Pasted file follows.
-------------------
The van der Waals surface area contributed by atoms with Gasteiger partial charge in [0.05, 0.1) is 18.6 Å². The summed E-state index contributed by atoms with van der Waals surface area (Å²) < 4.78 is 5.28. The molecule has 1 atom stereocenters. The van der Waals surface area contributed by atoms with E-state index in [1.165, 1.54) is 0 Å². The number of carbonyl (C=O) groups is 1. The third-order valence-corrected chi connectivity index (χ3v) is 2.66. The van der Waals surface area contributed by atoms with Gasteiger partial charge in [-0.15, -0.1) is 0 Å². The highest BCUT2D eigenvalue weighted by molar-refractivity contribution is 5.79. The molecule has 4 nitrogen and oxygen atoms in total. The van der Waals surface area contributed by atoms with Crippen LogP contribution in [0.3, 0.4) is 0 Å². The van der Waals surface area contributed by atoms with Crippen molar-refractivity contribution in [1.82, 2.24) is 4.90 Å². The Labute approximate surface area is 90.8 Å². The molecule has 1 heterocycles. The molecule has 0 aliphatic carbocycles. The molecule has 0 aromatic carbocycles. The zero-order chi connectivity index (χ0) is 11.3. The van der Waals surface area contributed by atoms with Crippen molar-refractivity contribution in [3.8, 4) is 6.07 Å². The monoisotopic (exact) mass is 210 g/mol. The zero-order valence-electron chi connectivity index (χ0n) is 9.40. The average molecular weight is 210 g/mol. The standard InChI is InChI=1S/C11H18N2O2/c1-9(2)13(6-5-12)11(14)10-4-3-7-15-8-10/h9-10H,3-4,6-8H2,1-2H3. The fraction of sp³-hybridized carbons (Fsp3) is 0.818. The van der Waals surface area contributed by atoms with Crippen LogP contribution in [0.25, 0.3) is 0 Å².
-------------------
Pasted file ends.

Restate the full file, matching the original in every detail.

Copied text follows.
The van der Waals surface area contributed by atoms with Gasteiger partial charge in [0.05, 0.1) is 18.6 Å². The summed E-state index contributed by atoms with van der Waals surface area (Å²) < 4.78 is 5.28. The molecule has 1 atom stereocenters. The van der Waals surface area contributed by atoms with E-state index in [1.165, 1.54) is 0 Å². The number of carbonyl (C=O) groups is 1. The third-order valence-corrected chi connectivity index (χ3v) is 2.66. The van der Waals surface area contributed by atoms with Gasteiger partial charge in [-0.15, -0.1) is 0 Å². The highest BCUT2D eigenvalue weighted by molar-refractivity contribution is 5.79. The molecule has 4 nitrogen and oxygen atoms in total. The van der Waals surface area contributed by atoms with Crippen LogP contribution in [0.3, 0.4) is 0 Å². The van der Waals surface area contributed by atoms with Crippen molar-refractivity contribution in [1.82, 2.24) is 4.90 Å². The Labute approximate surface area is 90.8 Å². The molecule has 1 heterocycles. The molecule has 0 aliphatic carbocycles. The molecule has 0 aromatic carbocycles. The zero-order chi connectivity index (χ0) is 11.3. The van der Waals surface area contributed by atoms with Crippen molar-refractivity contribution in [3.8, 4) is 6.07 Å². The monoisotopic (exact) mass is 210 g/mol. The zero-order valence-electron chi connectivity index (χ0n) is 9.40. The average molecular weight is 210 g/mol. The standard InChI is InChI=1S/C11H18N2O2/c1-9(2)13(6-5-12)11(14)10-4-3-7-15-8-10/h9-10H,3-4,6-8H2,1-2H3. The fraction of sp³-hybridized carbons (Fsp3) is 0.818. The van der Waals surface area contributed by atoms with Crippen LogP contribution in [0.25, 0.3) is 0 Å².